How do you feel about yourself: Does Everyone Stare
Describe where you currently live: One World
If you could go anywhere, where would you go: Walking on the Moon
Your favorite form of transportation: Behind My Camel
Your best friend is: Roxanne
What’s the weather like: Shadows in the Rain
Favorite time of day: Darkness
If your life was a tv show, what would it be called: Secret Journey
What is life to you: a Message In A Bottle
What is the best advice you have to give: When the World is Running Down, You Make the Best of What's Still Around OR Rehumanize Yourself (I couldn't decide)
If you could change your name, what would it be: Sally
Your favorite food is: Peanuts
Thought for the Day: Don't Stand So Close To Me
How I would like to die: Wrapped Around Your Finger
My soul’s present condition: The Bed's Too Big Without You
My motto: Be My Girl

Now YOU take YOUR favorite musician … GO!

Saturday, January 30

Back In Business

It is well known that many of the great writers of our past (and present) were also great drinkers. Ernest Hemingway had the mojito, John Mortimer had champagne, and F. Scott Fitzgerald had gin (and lots of it). Mark Twain once said, "sometimes too much to drink is barely enough" and Tennessee Williams hardly ever sat down to write without first consuming a martini and a bottle of red wine. Kingsley Amis notoriously claimed that a glass of scotch was the perfect artistic icebreaker and A.J. Liebling, an American journalist from the New Yorker, once fled a burning restaurant but not without snagging a bottle of brandy first. Suffice it to say that most writers can hold down a glass or two...

And I think that the motive is quite is the job, or the responsibility, of a writer to make the mere arrangement of words mean something that can exist beyond the two dimensional boundaries of a binding. Thus, writers live in their pain. Writers savor the sorrow. Writers reside and settle and exist in a space that feeds off of the severe, and often times diligent, emotions that contribute to great writing. And sometimes all of that emotion can get to be too much. Sometimes you can delve too deep and feel like survival is forever beyond the bounds of possibility...

But what if you, as a writer, also want to be happy? What if you also want to be productive beyond the margin of words?...

I had an incredibly shitty holiday and the writer in me dwelt in those emotions in the hopes that they would manifest themselves into some kind of creative genius. And the writer in me used an excellent bottle of bourbon to alleviate the anxiety around those emotions. And perhaps I created genius, who knows, but what I do know is that I wasn't particularly proud of the kind of person I was during that time. Maybe great writers don't make that distinction. Maybe great writers are great because they don't separate themselves from their work and if their work is something to be proud of, then it doesn't matter that they aren't something to be proud of...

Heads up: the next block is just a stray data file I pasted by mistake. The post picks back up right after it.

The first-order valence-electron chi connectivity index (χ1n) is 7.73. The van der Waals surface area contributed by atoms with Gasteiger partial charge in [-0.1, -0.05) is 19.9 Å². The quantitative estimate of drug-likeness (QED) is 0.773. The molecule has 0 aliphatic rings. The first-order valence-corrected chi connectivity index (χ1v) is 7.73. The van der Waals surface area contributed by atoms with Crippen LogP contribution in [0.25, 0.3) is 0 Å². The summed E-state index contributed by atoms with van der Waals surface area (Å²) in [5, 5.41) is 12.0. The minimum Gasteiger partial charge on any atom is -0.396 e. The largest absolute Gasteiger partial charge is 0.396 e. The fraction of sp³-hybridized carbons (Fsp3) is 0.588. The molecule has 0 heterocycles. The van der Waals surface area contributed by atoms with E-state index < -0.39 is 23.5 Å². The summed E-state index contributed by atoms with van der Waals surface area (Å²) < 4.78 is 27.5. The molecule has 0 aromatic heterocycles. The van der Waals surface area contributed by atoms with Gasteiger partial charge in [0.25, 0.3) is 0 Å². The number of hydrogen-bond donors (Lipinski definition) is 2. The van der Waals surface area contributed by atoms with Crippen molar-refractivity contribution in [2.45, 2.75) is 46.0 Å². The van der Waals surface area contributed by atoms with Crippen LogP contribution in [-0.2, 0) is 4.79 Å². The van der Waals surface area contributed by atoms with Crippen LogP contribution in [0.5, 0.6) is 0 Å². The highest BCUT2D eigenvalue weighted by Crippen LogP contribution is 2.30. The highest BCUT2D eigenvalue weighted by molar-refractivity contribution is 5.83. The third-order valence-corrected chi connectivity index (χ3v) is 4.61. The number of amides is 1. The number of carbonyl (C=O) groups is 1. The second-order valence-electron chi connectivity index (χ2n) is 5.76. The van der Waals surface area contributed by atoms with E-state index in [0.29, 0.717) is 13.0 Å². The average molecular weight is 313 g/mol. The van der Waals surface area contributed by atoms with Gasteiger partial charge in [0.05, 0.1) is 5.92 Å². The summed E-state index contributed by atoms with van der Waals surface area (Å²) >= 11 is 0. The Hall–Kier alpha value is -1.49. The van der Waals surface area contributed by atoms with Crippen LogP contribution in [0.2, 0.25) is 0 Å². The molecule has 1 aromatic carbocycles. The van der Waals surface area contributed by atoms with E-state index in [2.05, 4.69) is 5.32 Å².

Well, I am proud of the person that I have become; I am proud of the things that I strive for everyday and the things that I stand up for everyday and if that means that I am not the next Ernest Hemingway or Tennessee Williams, I think that I am finally okay with that...

Monday, December 21


pronounced Li-pam-e... means "I am sorry" in Greek...

I am truly sorry for the deserted appearance this blog has taken on over the last few weeks.

Watch this video and then I'll explain...
(Start watching at 0:45 to 1:52)

I feel a little bit like that...if writing was like eating pussy.

It's not that I haven't had the time to write - no matter how busy you are you can make the time for things that are important to you. And it's not that I don't have anything to write about - I just moved to the most stressful/exciting city in the country and I changed my career path for the eighteen hundredth time; I have plenty of angst to work out. And it's not that I'm questioning my sexuality - I strive to challenge myself everyday, so questions don't intimidate me and it was just a straight crush, just like every straight girl has a gay crush. It's that ALL I do is write; which, don't get me wrong, is fantastic, (I'm already learning so much) but sometimes when I come home, the last thing I want to do is worry about sentence structure.

I had my last final today and my next semester doesn't start for another 5 weeks. I was offered a month long internship at a fairly recognized magazine that would occupy my time during those weeks and I decided not to take it. It was the first time in my life where I made a decision that didn't service my resume. (Funny how a city so motivated by appearances and achievements taught me the value in relaxation.) I'm going to chill in the city during my break from school and I'm going to figure out how I can better balance my life when the next semester approaches.